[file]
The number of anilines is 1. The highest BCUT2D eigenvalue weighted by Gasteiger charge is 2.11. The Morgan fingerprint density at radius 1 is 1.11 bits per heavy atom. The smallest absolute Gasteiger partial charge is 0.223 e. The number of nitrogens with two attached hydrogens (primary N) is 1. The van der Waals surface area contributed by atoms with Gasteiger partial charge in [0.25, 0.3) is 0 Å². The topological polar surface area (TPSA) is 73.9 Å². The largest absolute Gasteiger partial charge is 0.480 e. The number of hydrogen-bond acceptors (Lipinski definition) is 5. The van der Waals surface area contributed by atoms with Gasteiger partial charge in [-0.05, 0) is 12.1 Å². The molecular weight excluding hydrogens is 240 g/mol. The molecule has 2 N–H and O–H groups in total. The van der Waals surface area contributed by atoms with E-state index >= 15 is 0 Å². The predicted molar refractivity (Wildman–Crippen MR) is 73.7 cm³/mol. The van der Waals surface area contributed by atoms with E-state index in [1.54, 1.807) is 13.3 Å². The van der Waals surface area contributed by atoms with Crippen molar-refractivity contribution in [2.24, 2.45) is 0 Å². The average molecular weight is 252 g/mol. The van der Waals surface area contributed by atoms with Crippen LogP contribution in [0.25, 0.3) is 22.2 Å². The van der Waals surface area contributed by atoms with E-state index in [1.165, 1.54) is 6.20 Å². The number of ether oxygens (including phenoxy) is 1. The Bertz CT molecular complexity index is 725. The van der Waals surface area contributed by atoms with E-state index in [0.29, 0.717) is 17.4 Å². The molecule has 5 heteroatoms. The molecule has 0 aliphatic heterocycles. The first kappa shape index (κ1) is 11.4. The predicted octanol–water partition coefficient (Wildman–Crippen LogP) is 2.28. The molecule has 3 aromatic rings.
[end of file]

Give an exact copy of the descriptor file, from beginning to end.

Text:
The number of anilines is 1. The highest BCUT2D eigenvalue weighted by Gasteiger charge is 2.11. The Morgan fingerprint density at radius 1 is 1.11 bits per heavy atom. The smallest absolute Gasteiger partial charge is 0.223 e. The number of nitrogens with two attached hydrogens (primary N) is 1. The van der Waals surface area contributed by atoms with Gasteiger partial charge in [0.25, 0.3) is 0 Å². The topological polar surface area (TPSA) is 73.9 Å². The largest absolute Gasteiger partial charge is 0.480 e. The number of hydrogen-bond acceptors (Lipinski definition) is 5. The van der Waals surface area contributed by atoms with Gasteiger partial charge in [-0.05, 0) is 12.1 Å². The molecular weight excluding hydrogens is 240 g/mol. The molecule has 2 N–H and O–H groups in total. The van der Waals surface area contributed by atoms with E-state index >= 15 is 0 Å². The predicted molar refractivity (Wildman–Crippen MR) is 73.7 cm³/mol. The van der Waals surface area contributed by atoms with E-state index in [1.54, 1.807) is 13.3 Å². The van der Waals surface area contributed by atoms with Crippen molar-refractivity contribution in [2.24, 2.45) is 0 Å². The average molecular weight is 252 g/mol. The van der Waals surface area contributed by atoms with Crippen LogP contribution in [0.25, 0.3) is 22.2 Å². The van der Waals surface area contributed by atoms with E-state index in [1.165, 1.54) is 6.20 Å². The number of ether oxygens (including phenoxy) is 1. The Bertz CT molecular complexity index is 725. The van der Waals surface area contributed by atoms with E-state index in [0.29, 0.717) is 17.4 Å². The molecule has 5 heteroatoms. The molecule has 0 aliphatic heterocycles. The first kappa shape index (κ1) is 11.4. The predicted octanol–water partition coefficient (Wildman–Crippen LogP) is 2.28. The molecule has 3 aromatic rings.